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Incontinence Risk Factors

Many things can cause incontinence or make it more likely that you may develop the condition. Some risk factors are under your control, so you can take steps to lower your odds of incontinence.

  • Gender: Women are more likely to have incontinence than men, since pregnancy, childbirth and menopause increase your risk. But older men may be at risk, too.
    • Pregnancy: Hormonal changes during pregnancy, plus the weight of the fetus on your bladder, can cause temporary incontinence
    • Childbirth: Giving birth may weaken your pelvic floor muscles and damage the nerves that help control your bladder. Incontinence is common in the first six months after pregnancy and often goes away as your pelvic floor heals. However, the more children you have, the higher your risk for ongoing incontinence.
    • Menopause: Hormonal changes during menopause may increase your risk since estrogen helps keep your vaginal  lining healthy. Taking hormone replacement therapy, however, might not help treat incontinence  .
    • Prostate problems: An enlarged prostate can lead to incontinence in men, though it’s more likely to make it difficult for a man to urinate. Treatment for prostate cancer may also cause incontinence.
  • Age: Your incontinence risk goes up as you get older, since your muscle tone and bladder capacity may decrease.
  • Obesity: Excess body weight may put extra pressure on your bladder and pelvic organs.
  • Pelvic floor dysfunction: Your pelvic floor muscles support your bladder and help control urine flow, so you could experience incontinence if they are weak or damaged. This can happen due to childbirth, surgery (such as hysterectomy) or aging.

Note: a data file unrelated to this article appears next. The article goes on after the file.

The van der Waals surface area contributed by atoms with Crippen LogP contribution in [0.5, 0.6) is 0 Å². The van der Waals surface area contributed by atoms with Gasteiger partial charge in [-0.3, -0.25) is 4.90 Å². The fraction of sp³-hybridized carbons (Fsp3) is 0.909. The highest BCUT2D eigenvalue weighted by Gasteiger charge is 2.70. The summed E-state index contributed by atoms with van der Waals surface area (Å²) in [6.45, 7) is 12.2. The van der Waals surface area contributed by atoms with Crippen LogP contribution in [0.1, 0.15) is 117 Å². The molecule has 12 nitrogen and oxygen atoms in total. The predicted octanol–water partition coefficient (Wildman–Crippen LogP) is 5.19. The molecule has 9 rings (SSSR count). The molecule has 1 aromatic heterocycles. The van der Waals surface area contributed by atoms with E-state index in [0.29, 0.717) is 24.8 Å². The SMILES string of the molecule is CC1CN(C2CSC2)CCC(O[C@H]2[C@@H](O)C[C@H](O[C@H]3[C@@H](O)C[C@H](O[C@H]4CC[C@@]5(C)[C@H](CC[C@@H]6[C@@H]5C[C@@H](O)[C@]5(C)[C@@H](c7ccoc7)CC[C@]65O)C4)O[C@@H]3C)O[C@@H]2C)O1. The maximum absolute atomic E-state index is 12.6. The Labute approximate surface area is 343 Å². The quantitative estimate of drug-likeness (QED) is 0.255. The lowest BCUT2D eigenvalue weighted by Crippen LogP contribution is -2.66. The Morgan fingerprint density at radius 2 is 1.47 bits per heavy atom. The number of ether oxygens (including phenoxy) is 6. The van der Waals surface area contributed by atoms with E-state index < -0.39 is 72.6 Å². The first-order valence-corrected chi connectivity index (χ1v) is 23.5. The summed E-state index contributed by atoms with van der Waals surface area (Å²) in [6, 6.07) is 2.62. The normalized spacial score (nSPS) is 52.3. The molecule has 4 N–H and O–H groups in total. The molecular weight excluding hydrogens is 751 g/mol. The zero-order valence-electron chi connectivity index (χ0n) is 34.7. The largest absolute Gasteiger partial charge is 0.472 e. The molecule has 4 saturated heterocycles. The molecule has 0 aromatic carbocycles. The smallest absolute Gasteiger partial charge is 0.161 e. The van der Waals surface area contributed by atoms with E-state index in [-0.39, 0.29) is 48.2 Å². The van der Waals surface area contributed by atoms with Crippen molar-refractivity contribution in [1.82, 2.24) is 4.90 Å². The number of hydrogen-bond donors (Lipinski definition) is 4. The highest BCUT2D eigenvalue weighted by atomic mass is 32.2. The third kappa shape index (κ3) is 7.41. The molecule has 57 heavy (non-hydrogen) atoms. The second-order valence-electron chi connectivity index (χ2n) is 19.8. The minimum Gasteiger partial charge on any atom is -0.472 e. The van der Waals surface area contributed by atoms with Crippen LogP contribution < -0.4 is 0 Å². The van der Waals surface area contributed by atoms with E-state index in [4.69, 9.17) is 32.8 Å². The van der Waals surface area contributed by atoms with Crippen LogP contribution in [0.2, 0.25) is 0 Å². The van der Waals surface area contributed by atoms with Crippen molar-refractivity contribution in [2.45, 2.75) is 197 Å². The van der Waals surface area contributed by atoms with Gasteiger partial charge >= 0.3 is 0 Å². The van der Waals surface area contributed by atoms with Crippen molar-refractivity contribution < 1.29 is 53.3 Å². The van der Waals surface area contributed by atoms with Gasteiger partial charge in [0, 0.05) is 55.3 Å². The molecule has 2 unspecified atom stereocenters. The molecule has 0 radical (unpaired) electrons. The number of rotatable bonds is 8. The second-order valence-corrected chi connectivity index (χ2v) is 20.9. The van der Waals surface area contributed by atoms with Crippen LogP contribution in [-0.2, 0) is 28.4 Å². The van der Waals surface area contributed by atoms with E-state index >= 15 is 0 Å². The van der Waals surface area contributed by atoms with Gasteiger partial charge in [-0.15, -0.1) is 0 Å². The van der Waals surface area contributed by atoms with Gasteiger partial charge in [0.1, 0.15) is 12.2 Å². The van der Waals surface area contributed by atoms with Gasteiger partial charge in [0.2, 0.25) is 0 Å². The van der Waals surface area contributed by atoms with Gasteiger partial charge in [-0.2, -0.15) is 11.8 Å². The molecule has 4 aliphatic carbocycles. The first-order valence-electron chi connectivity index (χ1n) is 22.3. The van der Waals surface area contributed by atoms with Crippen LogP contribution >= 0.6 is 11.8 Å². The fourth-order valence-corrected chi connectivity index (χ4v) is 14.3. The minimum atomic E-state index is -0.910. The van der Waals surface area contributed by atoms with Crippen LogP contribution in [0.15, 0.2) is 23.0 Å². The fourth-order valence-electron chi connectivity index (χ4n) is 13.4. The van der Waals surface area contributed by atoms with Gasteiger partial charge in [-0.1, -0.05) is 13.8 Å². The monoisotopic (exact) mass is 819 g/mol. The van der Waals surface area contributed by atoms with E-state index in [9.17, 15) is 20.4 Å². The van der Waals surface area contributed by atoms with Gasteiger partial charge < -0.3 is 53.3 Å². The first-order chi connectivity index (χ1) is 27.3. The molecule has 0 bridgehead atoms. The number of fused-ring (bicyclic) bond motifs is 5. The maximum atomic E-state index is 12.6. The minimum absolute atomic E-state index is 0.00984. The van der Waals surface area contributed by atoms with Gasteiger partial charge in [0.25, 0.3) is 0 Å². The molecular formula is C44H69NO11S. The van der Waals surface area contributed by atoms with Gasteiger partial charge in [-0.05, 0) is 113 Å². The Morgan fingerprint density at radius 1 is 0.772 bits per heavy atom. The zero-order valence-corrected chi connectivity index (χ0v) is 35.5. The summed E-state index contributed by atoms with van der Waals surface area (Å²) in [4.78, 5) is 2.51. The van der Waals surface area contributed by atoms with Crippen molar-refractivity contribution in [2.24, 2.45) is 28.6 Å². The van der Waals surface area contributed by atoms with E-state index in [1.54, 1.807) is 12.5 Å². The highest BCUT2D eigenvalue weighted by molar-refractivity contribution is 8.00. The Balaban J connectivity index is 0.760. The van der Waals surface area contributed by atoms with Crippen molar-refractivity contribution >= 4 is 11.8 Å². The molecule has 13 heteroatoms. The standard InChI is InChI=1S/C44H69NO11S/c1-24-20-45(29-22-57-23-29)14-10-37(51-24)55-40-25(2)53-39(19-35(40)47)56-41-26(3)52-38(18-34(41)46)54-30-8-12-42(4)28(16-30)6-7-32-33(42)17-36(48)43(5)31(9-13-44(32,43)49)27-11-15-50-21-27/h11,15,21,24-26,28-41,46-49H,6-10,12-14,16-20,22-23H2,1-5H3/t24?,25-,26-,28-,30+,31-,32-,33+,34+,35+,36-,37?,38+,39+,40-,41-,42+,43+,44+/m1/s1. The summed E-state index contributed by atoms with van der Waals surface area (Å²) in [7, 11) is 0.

• Overactive bladder muscles
  • Chronic medical conditions: Some chronic health conditions (including diabetes, constipation and certain respiratory (breathing) conditions) may affect bladder control. Conditions like arthritis that cause mobility issues may also make it hard for you to get to the bathroom quickly. People with Alzheimer’s disease may not feel as though they need to urinate, forget to urinate or be unable to find the bathroom/toilet.
  • Neurological conditions: Conditions such as Parkinson’s disease, multiple sclerosis, stroke, brain tumor or spinal cord injury can disrupt the nerve signals between the bladder and the brain.
  • Medications: Medications such as diuretics, sedatives, muscle relaxants, some antidepressants (SSRIs) and certain blood pressure medications may affect bladder function.
  • Structural abnormalities: Problems such as birth abnormalities, urinary tract blockages or pelvic organ prolapse can lead to incontinence.
  • Family history: You may be more likely to develop incontinence, particularly urge incontinence, if you have family members with the condition. Experts don’t have a good understanding of the specific genes that are involved.
  • A history of pelvic surgery or radiation therapy: Treatments in the pelvic region can damage nerves and weaken muscles.
  • High-impact physical activities: Heavy lifting and high-impact activities can put strain on the pelvic floor.
  • Lifestyle factors: Drinking too much caffeine or alcohol, smoking and not drinking enough fluids can irritate your bladder.
  • Urinary tract infections (UTIs): UTIs can irritate the bladder and make you urinate more urgently and frequently. Vaginal infections may also cause incontinence.
  • Constipation: Hard stool may make bladder nerves overactive.
  • Emotional or psychological factors: Stress, anxiety, depression and cognitive impairment may affect your bladder control.

While these factors may increase your chances of incontinence, they don’t guarantee it will happen. Everyone’s experience is different, and there are steps you can take to help you stay in control.

Learn about incontinence testing, diagnosis and treatment.